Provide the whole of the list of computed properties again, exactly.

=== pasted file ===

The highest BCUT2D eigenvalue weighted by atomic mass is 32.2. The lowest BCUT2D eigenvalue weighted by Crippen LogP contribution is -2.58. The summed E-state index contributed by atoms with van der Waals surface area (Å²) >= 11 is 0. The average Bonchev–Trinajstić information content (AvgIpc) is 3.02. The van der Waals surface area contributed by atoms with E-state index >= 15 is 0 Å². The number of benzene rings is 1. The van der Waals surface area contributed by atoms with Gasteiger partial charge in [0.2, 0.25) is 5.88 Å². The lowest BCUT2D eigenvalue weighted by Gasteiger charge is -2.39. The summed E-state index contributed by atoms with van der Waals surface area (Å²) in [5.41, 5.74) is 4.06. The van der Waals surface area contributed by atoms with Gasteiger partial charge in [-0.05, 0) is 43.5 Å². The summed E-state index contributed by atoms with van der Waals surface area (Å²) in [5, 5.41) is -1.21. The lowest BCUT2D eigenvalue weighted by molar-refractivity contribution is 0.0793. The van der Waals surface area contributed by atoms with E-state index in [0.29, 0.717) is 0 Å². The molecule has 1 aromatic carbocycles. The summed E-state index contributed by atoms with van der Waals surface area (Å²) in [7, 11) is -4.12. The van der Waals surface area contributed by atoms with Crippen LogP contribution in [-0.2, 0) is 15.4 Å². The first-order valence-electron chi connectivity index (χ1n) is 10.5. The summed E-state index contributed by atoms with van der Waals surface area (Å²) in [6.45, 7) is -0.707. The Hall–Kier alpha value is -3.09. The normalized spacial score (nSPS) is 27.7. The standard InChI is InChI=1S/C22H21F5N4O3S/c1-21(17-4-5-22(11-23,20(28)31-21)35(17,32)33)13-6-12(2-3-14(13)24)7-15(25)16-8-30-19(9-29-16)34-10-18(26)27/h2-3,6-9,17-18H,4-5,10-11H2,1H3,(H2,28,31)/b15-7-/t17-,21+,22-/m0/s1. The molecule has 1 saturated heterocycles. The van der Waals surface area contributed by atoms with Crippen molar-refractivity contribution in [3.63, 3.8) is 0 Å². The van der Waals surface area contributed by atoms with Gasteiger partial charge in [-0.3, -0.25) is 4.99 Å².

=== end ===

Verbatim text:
The highest BCUT2D eigenvalue weighted by atomic mass is 32.2. The lowest BCUT2D eigenvalue weighted by Crippen LogP contribution is -2.58. The summed E-state index contributed by atoms with van der Waals surface area (Å²) >= 11 is 0. The average Bonchev–Trinajstić information content (AvgIpc) is 3.02. The van der Waals surface area contributed by atoms with E-state index >= 15 is 0 Å². The number of benzene rings is 1. The van der Waals surface area contributed by atoms with Gasteiger partial charge in [0.2, 0.25) is 5.88 Å². The lowest BCUT2D eigenvalue weighted by Gasteiger charge is -2.39. The summed E-state index contributed by atoms with van der Waals surface area (Å²) in [5.41, 5.74) is 4.06. The van der Waals surface area contributed by atoms with Gasteiger partial charge in [-0.05, 0) is 43.5 Å². The summed E-state index contributed by atoms with van der Waals surface area (Å²) in [5, 5.41) is -1.21. The lowest BCUT2D eigenvalue weighted by molar-refractivity contribution is 0.0793. The van der Waals surface area contributed by atoms with E-state index in [0.29, 0.717) is 0 Å². The molecule has 1 aromatic carbocycles. The summed E-state index contributed by atoms with van der Waals surface area (Å²) in [7, 11) is -4.12. The van der Waals surface area contributed by atoms with Crippen LogP contribution in [-0.2, 0) is 15.4 Å². The first-order valence-electron chi connectivity index (χ1n) is 10.5. The summed E-state index contributed by atoms with van der Waals surface area (Å²) in [6.45, 7) is -0.707. The Hall–Kier alpha value is -3.09. The normalized spacial score (nSPS) is 27.7. The standard InChI is InChI=1S/C22H21F5N4O3S/c1-21(17-4-5-22(11-23,20(28)31-21)35(17,32)33)13-6-12(2-3-14(13)24)7-15(25)16-8-30-19(9-29-16)34-10-18(26)27/h2-3,6-9,17-18H,4-5,10-11H2,1H3,(H2,28,31)/b15-7-/t17-,21+,22-/m0/s1. The molecule has 1 saturated heterocycles. The van der Waals surface area contributed by atoms with Crippen molar-refractivity contribution in [3.63, 3.8) is 0 Å². The van der Waals surface area contributed by atoms with Gasteiger partial charge in [-0.3, -0.25) is 4.99 Å².